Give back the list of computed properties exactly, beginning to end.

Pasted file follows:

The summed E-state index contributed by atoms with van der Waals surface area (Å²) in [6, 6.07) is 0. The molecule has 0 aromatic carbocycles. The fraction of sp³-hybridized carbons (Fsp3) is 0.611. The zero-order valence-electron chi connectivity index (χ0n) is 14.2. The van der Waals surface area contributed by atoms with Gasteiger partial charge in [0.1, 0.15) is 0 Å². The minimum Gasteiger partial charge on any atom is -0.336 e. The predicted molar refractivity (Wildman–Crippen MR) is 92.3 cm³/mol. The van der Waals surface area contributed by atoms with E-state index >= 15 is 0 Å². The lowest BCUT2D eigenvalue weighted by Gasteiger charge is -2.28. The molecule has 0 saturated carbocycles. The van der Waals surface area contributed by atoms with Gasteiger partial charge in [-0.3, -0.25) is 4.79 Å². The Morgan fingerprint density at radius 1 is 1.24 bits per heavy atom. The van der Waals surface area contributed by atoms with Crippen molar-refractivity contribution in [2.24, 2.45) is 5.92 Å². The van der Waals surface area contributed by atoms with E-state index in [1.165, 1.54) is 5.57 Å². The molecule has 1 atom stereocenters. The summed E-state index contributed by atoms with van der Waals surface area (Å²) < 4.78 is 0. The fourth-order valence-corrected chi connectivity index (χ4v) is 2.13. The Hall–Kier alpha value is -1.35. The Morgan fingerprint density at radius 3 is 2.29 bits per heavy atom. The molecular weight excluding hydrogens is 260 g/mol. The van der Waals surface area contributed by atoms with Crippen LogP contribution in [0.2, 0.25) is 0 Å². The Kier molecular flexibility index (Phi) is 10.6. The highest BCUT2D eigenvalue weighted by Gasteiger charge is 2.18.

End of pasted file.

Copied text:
The summed E-state index contributed by atoms with van der Waals surface area (Å²) in [6, 6.07) is 0. The molecule has 0 aromatic carbocycles. The fraction of sp³-hybridized carbons (Fsp3) is 0.611. The zero-order valence-electron chi connectivity index (χ0n) is 14.2. The van der Waals surface area contributed by atoms with Gasteiger partial charge in [0.1, 0.15) is 0 Å². The minimum Gasteiger partial charge on any atom is -0.336 e. The predicted molar refractivity (Wildman–Crippen MR) is 92.3 cm³/mol. The van der Waals surface area contributed by atoms with E-state index >= 15 is 0 Å². The lowest BCUT2D eigenvalue weighted by Gasteiger charge is -2.28. The molecule has 0 saturated carbocycles. The van der Waals surface area contributed by atoms with Gasteiger partial charge in [-0.3, -0.25) is 4.79 Å². The Morgan fingerprint density at radius 1 is 1.24 bits per heavy atom. The van der Waals surface area contributed by atoms with Crippen molar-refractivity contribution in [2.24, 2.45) is 5.92 Å². The van der Waals surface area contributed by atoms with E-state index in [1.165, 1.54) is 5.57 Å². The molecule has 1 atom stereocenters. The summed E-state index contributed by atoms with van der Waals surface area (Å²) < 4.78 is 0. The fourth-order valence-corrected chi connectivity index (χ4v) is 2.13. The Hall–Kier alpha value is -1.35. The Morgan fingerprint density at radius 3 is 2.29 bits per heavy atom. The molecular weight excluding hydrogens is 260 g/mol. The van der Waals surface area contributed by atoms with Crippen LogP contribution in [0.2, 0.25) is 0 Å². The Kier molecular flexibility index (Phi) is 10.6. The highest BCUT2D eigenvalue weighted by Gasteiger charge is 2.18.